It's something to which 16-year-old Jenna Shapiro was particularly looking forward to.
"We have a lot of speakers, and I'm excited to learn their channels into the fashion world and how they got to be where they are," she said.
In between reshaping T-shirts and hearing first-hand experiences from designers, the students, who meet at Orange Coast College, will also get the chance to create a fashion magazine using their own professional photos, visit the L.A. Models agency, attend a fashion show and do "cool hunting" at The Grove in Los Angeles, Bianchi said.
Cool hunting is term used for scouting fashion trends among shoppers.
"They go out on the street and search for trends and they take pictures and dictate the trends," Bianchi said. "There (are) big agencies that do cool hunting. A lot of it is in Japan and London and New York."
Not all the students at Fashion Camp attend OCC, but all 10 were interested enough to learn about the industry and paid the $500 per head fee.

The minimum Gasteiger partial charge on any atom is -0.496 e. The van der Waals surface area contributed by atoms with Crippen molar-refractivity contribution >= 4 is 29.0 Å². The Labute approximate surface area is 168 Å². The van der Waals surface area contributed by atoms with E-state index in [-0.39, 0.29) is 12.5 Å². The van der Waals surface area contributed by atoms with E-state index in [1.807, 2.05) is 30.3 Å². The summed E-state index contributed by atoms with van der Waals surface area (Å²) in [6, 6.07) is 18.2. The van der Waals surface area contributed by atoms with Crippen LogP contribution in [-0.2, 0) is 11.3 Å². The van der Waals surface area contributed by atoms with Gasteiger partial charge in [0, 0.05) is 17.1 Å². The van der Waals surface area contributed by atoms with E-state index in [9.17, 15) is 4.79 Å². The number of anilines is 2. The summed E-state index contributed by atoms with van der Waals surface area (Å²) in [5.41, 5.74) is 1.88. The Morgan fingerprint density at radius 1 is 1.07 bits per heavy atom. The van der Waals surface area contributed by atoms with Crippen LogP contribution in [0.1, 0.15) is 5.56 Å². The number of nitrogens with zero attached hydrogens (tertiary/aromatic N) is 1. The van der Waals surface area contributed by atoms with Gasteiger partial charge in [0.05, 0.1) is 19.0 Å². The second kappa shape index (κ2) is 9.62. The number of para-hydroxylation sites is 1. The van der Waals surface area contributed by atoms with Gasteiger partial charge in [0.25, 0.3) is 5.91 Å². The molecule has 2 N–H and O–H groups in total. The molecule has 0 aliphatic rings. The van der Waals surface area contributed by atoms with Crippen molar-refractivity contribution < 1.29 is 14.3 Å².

While Caroline Tran, an OCC student who plans to study psychology, she's also interested in learning about all elements of fashion.
"I wanted something to open my eyes to different sides of fashion — not just the designing sides, but also the other creative sides to it," she said.
One thing Tran, 20, loves about fashion is being able to express oneself through articles of clothes and accessories.
"Two people can wear the same thing, but you can make it so different and make it your own," she said.
And then there's Bonnie Cravens, who plans to attend the Fashion Institute of Design and Merchandising, (FIDM) in Los Angeles.
plans to major in visual communication at FIDM.
"I'll be working on photo shoots, set designs for movies, TV shows, window displays — it's about selling the product using computer graphics and picking clothes to complete the whole picture," she said. "What we're going to be doing in the next week seems relevant to what I want to learn."
Enjoying fashion and finding a niche in the industry doesn't mean becoming a designer, and it's something Bianchi wants to instill in her students.
"I want to show these students how many opportunities they have," she said. "They don't have to go to New York to make it in the fashion industry. They can be here in Orange County."